Allan Levene, Republican candidate

Allan Levene

Government snooping, part two

Continued from part one.

The same technique may be working for collecting data on American citizens in an effort to bypass the Fourth Amendment. It would not be surprising if our government has laid secret fibre optic cables across the Atlantic to the U.K., our closest and most trusted ally. They could have the British government’s secret agency (MI-6 and others) retrieve all of the information we ask them to and send it back automatically.

As the data is technically foreign and not restricted or hampered by the Fourth Amendment our agencies can retrieve everything without legal restriction. If you type http://www.google.com.au/ into your browser, you’ll connect to Google’s Australian server in the blink of an eye. Your data will move even faster on private government networks.

It’s also easy for the NSA to place fibre optic cable Internet backbone intercepts so that they see everything crossing the Internet. In the same way that TSA has airport checkpoints where the public must pass, the NSA probably has electronic checkpoints in front of the big Internet companies to see anything and everything as the data must pass through. As the storage capacity of the NSA grows, they’ll be collecting everything you do, and save it forever for future prosecutions if they want.

While you may not be concerned that the Obama administration would do this, the effects are cumulative. Future presidents will have all of the expanded executive powers and in-place spying facilities to do whatever they want. A future president may not be as benign as Mr. Obama.

At this time the British are having a similar discussion about the surveillance of the British public, so we may be doing the same for their secret agencies. All traffic would be encrypted, so the complicit governments wouldn’t be able to see the data, but just act as a conduit to bypass laws. Sad, and likely true.

All this is being done under the Patriot Act to “keep us safe.” Although only Verizon was reported on, by obvious extension the NSA is collecting data from all of the other carriers have been given National Security Letters (NSL) as well. The FISA authorized warrants (Foreign Intelligence Surveillance Court) allow these letters to be issued, after “review” by this oversight court.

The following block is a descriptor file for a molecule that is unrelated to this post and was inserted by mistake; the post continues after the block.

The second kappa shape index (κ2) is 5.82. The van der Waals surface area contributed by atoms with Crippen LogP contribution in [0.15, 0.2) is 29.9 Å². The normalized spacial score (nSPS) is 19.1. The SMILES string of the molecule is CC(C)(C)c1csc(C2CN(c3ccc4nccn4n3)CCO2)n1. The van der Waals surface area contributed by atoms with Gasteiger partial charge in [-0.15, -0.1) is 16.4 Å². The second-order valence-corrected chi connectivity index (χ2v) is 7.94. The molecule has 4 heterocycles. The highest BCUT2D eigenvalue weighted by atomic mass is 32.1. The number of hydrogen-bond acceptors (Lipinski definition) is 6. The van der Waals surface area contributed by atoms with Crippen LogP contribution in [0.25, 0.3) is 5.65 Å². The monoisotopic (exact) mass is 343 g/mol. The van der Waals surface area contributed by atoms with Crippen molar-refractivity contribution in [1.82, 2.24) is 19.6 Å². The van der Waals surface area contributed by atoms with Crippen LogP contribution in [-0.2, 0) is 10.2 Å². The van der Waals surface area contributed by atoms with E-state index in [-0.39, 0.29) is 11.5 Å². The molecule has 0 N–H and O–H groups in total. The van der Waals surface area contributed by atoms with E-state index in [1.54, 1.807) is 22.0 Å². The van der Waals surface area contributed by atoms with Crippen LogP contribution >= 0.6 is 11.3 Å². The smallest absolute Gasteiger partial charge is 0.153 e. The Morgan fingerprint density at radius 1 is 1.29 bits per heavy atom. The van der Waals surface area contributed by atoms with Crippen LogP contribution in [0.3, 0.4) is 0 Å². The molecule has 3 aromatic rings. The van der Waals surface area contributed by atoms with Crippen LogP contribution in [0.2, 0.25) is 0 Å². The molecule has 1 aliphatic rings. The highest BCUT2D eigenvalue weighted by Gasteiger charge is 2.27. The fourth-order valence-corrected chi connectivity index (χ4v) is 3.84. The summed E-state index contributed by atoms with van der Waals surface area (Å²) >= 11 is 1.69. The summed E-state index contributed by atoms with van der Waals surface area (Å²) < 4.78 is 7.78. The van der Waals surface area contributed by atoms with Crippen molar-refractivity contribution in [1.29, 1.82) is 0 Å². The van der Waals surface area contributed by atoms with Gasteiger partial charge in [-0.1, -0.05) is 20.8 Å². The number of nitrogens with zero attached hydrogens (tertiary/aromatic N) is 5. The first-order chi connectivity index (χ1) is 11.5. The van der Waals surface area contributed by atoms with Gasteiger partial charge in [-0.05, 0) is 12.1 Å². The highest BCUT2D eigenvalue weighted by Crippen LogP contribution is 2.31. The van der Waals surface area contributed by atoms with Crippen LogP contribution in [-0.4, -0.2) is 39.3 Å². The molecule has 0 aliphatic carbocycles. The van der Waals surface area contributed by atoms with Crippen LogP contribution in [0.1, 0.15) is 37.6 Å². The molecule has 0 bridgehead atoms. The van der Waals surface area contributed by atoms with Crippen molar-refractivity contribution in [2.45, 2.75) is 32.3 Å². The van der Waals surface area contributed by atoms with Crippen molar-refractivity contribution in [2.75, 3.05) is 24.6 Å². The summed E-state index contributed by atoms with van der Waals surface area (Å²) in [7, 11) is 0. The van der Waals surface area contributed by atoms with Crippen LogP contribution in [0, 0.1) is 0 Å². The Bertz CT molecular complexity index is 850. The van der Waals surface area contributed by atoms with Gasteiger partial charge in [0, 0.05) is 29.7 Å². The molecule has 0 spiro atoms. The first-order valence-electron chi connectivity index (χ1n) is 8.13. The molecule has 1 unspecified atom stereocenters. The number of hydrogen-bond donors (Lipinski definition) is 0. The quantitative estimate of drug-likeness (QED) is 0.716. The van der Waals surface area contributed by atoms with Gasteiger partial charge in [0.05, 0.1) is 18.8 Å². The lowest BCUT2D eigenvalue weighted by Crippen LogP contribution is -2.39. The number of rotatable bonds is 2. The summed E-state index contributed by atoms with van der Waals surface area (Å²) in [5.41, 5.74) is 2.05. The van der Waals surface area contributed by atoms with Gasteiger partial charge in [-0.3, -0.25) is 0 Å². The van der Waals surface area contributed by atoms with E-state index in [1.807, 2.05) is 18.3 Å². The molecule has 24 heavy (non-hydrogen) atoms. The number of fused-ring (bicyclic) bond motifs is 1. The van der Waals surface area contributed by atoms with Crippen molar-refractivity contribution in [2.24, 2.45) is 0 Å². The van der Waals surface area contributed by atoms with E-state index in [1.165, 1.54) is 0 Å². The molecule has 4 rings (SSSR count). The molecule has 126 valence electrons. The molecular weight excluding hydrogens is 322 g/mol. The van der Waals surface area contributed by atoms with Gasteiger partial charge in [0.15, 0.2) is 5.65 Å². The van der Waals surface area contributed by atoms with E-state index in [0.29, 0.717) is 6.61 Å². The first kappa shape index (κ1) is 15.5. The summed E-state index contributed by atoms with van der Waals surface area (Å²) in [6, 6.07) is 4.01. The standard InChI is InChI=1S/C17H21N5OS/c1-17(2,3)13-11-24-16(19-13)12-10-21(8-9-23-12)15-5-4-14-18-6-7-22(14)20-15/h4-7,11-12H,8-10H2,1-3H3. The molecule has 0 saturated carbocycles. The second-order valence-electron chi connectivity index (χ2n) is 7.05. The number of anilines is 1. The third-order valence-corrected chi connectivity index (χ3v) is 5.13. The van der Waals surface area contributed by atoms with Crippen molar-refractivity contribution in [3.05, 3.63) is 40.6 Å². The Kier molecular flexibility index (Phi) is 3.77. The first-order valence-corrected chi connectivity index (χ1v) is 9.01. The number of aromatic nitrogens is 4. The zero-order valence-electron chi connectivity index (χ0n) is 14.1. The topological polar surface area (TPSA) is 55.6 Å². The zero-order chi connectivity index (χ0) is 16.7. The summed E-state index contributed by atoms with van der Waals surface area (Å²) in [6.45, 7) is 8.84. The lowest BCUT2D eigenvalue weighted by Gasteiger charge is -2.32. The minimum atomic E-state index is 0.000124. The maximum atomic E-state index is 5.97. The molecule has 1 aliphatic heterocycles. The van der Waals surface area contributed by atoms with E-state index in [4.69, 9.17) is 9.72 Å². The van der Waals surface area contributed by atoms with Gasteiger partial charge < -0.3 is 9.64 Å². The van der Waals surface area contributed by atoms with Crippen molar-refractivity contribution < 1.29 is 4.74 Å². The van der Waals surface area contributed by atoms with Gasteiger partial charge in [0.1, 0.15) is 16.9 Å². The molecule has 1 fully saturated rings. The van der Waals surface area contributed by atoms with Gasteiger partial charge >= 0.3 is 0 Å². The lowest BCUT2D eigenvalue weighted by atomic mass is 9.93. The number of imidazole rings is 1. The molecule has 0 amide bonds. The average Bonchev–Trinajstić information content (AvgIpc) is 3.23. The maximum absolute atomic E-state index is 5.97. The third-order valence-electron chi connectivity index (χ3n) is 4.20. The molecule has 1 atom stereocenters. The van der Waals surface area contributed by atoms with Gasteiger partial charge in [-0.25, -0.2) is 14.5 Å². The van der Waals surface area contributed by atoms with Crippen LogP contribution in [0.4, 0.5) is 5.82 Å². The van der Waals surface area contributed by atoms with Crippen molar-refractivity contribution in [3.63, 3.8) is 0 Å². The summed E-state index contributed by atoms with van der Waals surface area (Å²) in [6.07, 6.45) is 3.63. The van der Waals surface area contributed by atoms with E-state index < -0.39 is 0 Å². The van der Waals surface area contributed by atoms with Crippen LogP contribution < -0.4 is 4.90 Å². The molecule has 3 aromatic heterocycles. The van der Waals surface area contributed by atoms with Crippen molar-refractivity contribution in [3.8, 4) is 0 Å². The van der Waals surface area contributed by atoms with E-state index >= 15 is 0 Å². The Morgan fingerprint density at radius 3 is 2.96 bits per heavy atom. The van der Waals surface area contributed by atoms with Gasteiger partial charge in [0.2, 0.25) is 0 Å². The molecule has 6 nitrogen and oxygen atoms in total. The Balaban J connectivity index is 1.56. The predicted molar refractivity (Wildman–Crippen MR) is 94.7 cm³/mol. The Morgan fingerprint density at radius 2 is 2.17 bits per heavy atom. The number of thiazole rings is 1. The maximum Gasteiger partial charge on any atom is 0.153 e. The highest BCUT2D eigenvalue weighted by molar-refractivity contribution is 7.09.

Although it sounds like a panel oversees the validity of the requests, it’s understood that very, very few have been denied. Add up the columns from this tabulated review. Between 2004 and 2012, 143,364 NSL’s were issued at an accelerating pace. Only 11 were denied when submitted for review. So much for oversight. The rubber stamp gets a lot of use. Further, our government has two additional courts for appeals, so I doubt that any request has been denied.

Companies who receive these letters cannot even tell anyone that they have them. They must comply, or else.

If you think about prisoners who are released early but must wear an ankle monitor so that the authorities know where they are at all times, the NSA goes one better.

Your smartphone does the same thing, plus the microphone and camera can be switched on remotely. That means our government can track and record your movements, listen to your conservations and photograph you at different times.

Which method is more effective: ankle monitors telling location only or smart cell phones telling everything? Don’t you love the high speed Internet connection that your phone has 24×7?

So if you use a cell phone or even have it switched on, you are being tracked down to a few feet for use in a future case if the government chooses to prosecute you. I know that your immediate thought is that if you haven’t done anything wrong, there isn’t anything to worry about. But you’re wrong.

It’s not that you haven’t done anything wrong; it’s that the government agencies may think that you have. If they do, that you’re in the wrong place at the wrong time and you’re arrested, indicted and so on, you’ll go bankrupt trying to disprove government prosecutor’s claims. After indictment, the prosecutors will spend a lot of public money to find you guilty. Their careers depend of guilty verdicts, not your innocence.

Keep in mind that some people, who aren’t coerced into plea-bargaining to save their families from bankruptcy, are found not guilty. That means that they are released from custody and attempt to reclaim their lives. Often, they can’t as the “emperors’ wife must be above suspicion” to quote the proverb. In spite of not guilty verdicts, many people will assume that they got away with it and will shun them. That and they will probably be bankrupt, as the government doesn’t reimburse the very expensive defense lawyers that a person is forced to hire. It’s a business.

That’s why 95% (19 out of 20) of felony cases are plea-bargained according to the PBS Frontline report.

Our own government is spying on its public… all of us. It’s obvious claim is to “keep us safe.” Think of the cattle awaiting the one-way trip to the abattoir, fenced in to “keep them safe.” You are being electronically fenced in.

So much for the Fourth Amendment, our freedoms and personal liberty. For whom the bell tolls, it tolls for all of us.

Will the terrorism cancer be cured, or will our government’s very expensive and crude methods kill the patient in the process? Time will tell. I’m not optimistic without significant changes in Congress. Vote me in; I’ll provide solutions, not political double-speak.

We are on a very slippery slope.

Allan Levene for Congress, Hawaii Committee
820 West Hind Drive, # 240-552, Honolulu, HI 96824

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